Now all the framing is done, it's time for the roof and I know 0% about roofing - fortunately YT has many great videos about this (I even learned how to use a square!), but if you're not interested in all that, my mitre saw had a 'lock' at 22.5 degrees which happens to to be a 5:12 roof pitch.. I made a template rafter using the 5:12 pitch and also two cuts for the ;birds mouth' (I built this and still don't know what half these things mean!).

I saw a YT video about making a template which is what I did ... I laid down my original rafters on a piece of plywood and fastened some block to it so that every rafter afterwards would be the exact same angle ...


From this pic you can see my next cluck up .... I hadn't realised at this point that the outward opening door wouldn't make it past the rafters so had to cut each one - I know I only had to cut the two near the door but I couldn't settle for them being different!


I cut and painted the rafters and purlins and they are fitted every 24" and are held in place using those simpson ties and twisty galvanised nails. I later blocked up the gaps under the eaves with hardware cloth - it would have been much easier to do at this point rather than after I put the roof on!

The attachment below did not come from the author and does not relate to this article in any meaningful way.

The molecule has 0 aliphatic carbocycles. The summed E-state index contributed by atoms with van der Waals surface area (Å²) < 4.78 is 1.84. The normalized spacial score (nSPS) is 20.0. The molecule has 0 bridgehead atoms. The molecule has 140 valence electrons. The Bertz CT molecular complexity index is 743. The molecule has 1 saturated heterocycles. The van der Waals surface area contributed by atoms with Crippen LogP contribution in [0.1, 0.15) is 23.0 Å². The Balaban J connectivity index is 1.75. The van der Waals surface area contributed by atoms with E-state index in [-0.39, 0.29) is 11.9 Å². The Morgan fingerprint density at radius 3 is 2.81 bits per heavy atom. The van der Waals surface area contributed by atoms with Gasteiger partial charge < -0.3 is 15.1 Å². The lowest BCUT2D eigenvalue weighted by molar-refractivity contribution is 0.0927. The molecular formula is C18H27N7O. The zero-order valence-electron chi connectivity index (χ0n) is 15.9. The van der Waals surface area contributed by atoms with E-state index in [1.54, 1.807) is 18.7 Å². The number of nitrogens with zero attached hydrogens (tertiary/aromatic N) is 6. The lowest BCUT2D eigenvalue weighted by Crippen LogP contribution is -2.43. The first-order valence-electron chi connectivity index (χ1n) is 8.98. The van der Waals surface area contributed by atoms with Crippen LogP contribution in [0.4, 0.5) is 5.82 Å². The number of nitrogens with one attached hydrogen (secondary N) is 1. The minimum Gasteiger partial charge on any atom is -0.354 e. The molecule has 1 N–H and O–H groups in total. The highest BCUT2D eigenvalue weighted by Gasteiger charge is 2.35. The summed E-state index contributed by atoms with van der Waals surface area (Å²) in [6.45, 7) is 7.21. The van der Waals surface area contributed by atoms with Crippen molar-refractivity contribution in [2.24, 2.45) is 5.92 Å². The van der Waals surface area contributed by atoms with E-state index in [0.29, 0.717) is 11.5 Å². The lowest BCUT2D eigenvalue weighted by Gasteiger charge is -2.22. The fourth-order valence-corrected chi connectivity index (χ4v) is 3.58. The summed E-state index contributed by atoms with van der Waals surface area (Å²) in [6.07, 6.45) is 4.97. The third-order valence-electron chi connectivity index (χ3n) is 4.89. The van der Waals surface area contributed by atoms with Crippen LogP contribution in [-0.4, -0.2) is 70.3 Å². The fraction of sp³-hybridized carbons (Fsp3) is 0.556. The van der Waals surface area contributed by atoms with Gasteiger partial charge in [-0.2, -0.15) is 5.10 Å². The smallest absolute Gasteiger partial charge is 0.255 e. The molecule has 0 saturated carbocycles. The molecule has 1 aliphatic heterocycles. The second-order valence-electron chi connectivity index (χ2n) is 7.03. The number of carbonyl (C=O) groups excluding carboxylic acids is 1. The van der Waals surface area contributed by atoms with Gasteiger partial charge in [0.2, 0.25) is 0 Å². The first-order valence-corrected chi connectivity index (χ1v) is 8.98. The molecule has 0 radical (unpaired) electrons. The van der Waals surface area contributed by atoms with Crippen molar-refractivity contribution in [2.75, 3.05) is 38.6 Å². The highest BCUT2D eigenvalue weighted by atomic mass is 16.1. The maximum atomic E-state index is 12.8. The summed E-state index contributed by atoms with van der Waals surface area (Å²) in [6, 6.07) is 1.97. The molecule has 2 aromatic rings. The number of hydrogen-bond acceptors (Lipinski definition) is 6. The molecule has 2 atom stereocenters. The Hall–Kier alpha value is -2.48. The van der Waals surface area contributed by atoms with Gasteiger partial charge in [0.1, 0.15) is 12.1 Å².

Steel roofing sheets and skylights are screwed into the purlins.


Now all I had to do was wall and floor out the coop, for this I used ¾" plywood. Unlike the original Carolina Coops I put doors on the back and front of my coop and also doors underneath the coop. On the run side of the coop I used hardware cloth at the top for extra ventilation - this side isn't exposed to the wind.


Chicken Guard fitted on the outside of the coop so I don't have to go in to open / close the door. Even though it's right under the roof overhang the light sensor seems to work fine.